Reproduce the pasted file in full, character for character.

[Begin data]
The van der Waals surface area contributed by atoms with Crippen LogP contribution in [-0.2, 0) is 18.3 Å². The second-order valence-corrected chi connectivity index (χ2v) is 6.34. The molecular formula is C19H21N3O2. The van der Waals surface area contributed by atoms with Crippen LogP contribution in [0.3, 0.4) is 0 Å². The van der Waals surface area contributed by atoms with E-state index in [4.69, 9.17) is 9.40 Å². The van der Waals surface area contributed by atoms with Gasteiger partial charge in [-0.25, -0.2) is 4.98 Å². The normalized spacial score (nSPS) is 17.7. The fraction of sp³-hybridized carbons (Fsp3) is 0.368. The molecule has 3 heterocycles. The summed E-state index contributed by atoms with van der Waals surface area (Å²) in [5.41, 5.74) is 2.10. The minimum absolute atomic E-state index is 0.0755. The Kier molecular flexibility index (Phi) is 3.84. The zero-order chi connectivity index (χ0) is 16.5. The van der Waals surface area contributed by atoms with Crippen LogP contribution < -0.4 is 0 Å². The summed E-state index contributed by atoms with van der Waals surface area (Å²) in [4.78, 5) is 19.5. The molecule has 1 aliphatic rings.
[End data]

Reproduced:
The van der Waals surface area contributed by atoms with Crippen LogP contribution in [-0.2, 0) is 18.3 Å². The second-order valence-corrected chi connectivity index (χ2v) is 6.34. The molecular formula is C19H21N3O2. The van der Waals surface area contributed by atoms with Crippen LogP contribution in [0.3, 0.4) is 0 Å². The van der Waals surface area contributed by atoms with E-state index in [4.69, 9.17) is 9.40 Å². The van der Waals surface area contributed by atoms with Gasteiger partial charge in [-0.25, -0.2) is 4.98 Å². The normalized spacial score (nSPS) is 17.7. The fraction of sp³-hybridized carbons (Fsp3) is 0.368. The molecule has 3 heterocycles. The summed E-state index contributed by atoms with van der Waals surface area (Å²) in [5.41, 5.74) is 2.10. The minimum absolute atomic E-state index is 0.0755. The Kier molecular flexibility index (Phi) is 3.84. The zero-order chi connectivity index (χ0) is 16.5. The van der Waals surface area contributed by atoms with Crippen LogP contribution < -0.4 is 0 Å². The summed E-state index contributed by atoms with van der Waals surface area (Å²) in [4.78, 5) is 19.5. The molecule has 1 aliphatic rings.